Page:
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The Lifecycle of the Financial Sector and Other Speculative Industries

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  • Biais, Bruno
  • Rochet, Jean-Charles
  • Woolley, Paul

Abstract

Speculative industries exploit novel technologies subject to two risks. First, there is uncertainty about the fundamental value of the innovation: is it strong or fragile? Second, it is difficult to monitor managers, which creates moral hazard. Because of moral hazard, managers earn agency rents in equilibrium. As time goes by and profits are observed, beliefs about the industry are rationally updated. If the industry is strong, confidence builds up. Initially this spurs growth. But increasingly confident managers end up requesting very large rents, which curb the growth of the speculative sector. If rents become too high, investors may give up on incentives, and risk and failure rates rise. Furthermore, if the innovation is fragile, eventually there is a crisis, and the industry shrinks. Our model thus captures important stylized facts of the financial innovation wave which took place at the beginning of this century.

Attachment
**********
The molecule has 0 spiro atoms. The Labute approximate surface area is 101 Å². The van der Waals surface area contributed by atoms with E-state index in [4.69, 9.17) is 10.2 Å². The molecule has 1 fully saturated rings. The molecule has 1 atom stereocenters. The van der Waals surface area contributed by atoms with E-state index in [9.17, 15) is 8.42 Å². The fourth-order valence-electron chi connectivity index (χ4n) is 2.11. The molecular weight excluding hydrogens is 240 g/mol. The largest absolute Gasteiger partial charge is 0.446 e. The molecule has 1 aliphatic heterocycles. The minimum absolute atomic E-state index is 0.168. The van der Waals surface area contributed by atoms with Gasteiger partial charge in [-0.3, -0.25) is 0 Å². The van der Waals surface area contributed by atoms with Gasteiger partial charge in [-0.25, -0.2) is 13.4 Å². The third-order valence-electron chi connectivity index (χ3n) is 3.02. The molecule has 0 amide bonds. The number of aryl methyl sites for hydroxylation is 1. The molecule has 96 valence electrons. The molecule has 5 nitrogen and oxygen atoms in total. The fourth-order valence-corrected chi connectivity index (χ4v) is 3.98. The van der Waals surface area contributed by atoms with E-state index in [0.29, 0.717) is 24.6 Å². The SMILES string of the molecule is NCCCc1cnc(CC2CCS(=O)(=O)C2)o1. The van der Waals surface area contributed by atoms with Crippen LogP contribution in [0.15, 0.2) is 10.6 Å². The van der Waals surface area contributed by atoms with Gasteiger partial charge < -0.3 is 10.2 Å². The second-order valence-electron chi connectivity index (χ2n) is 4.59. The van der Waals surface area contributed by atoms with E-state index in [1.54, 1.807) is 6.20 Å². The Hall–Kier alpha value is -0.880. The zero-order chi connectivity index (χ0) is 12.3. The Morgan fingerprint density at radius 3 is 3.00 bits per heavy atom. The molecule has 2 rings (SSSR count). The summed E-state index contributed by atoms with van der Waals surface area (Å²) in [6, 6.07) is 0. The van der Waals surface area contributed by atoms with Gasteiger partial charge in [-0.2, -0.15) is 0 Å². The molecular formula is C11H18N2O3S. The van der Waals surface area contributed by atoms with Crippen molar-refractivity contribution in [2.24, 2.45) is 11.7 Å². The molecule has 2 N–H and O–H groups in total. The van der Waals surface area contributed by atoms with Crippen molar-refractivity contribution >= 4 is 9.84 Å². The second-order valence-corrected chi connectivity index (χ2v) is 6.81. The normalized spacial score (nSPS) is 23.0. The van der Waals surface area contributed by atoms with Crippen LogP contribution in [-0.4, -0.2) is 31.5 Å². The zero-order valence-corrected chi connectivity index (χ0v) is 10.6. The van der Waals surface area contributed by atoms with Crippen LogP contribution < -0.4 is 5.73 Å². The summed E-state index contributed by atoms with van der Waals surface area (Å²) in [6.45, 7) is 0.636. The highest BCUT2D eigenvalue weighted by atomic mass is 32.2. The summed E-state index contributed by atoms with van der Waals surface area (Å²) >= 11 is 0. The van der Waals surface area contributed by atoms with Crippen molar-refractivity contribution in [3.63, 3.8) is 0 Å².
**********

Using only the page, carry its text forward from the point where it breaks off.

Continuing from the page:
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Paper provided by Institut d'Économie Industrielle (IDEI), Toulouse in its series IDEI Working Papers with number 549.

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Date of creation: Apr 2009
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Handle: RePEc:ide:wpaper:20590

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  1. Markus K. Brunnermeier, 2009. "Deciphering the Liquidity and Credit Crunch 2007-2008," Journal of Economic Perspectives, American Economic Association, vol. 23(1), pages 77-100, Winter.
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  7. repec:bla:restud:v:75:y:2008:i:3:p:809-833 is not listed on IDEAS
  8. Lubos Pastor & Pietro Veronesi, 2004. "Was There a Nasdaq Bubble in the Late 1990s?," NBER Working Papers 10581, National Bureau of Economic Research, Inc.
  9. Shapiro, Carl & Stiglitz, Joseph E, 1984. "Equilibrium Unemployment as a Worker Discipline Device," American Economic Review, American Economic Association, vol. 74(3), pages 433-44, June.
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Cited by:
  1. Oh, Frederick Dongchuhl, 2013. "Contagion of a liquidity crisis between two firms," Journal of Financial Economics, Elsevier, vol. 107(2), pages 386-400.

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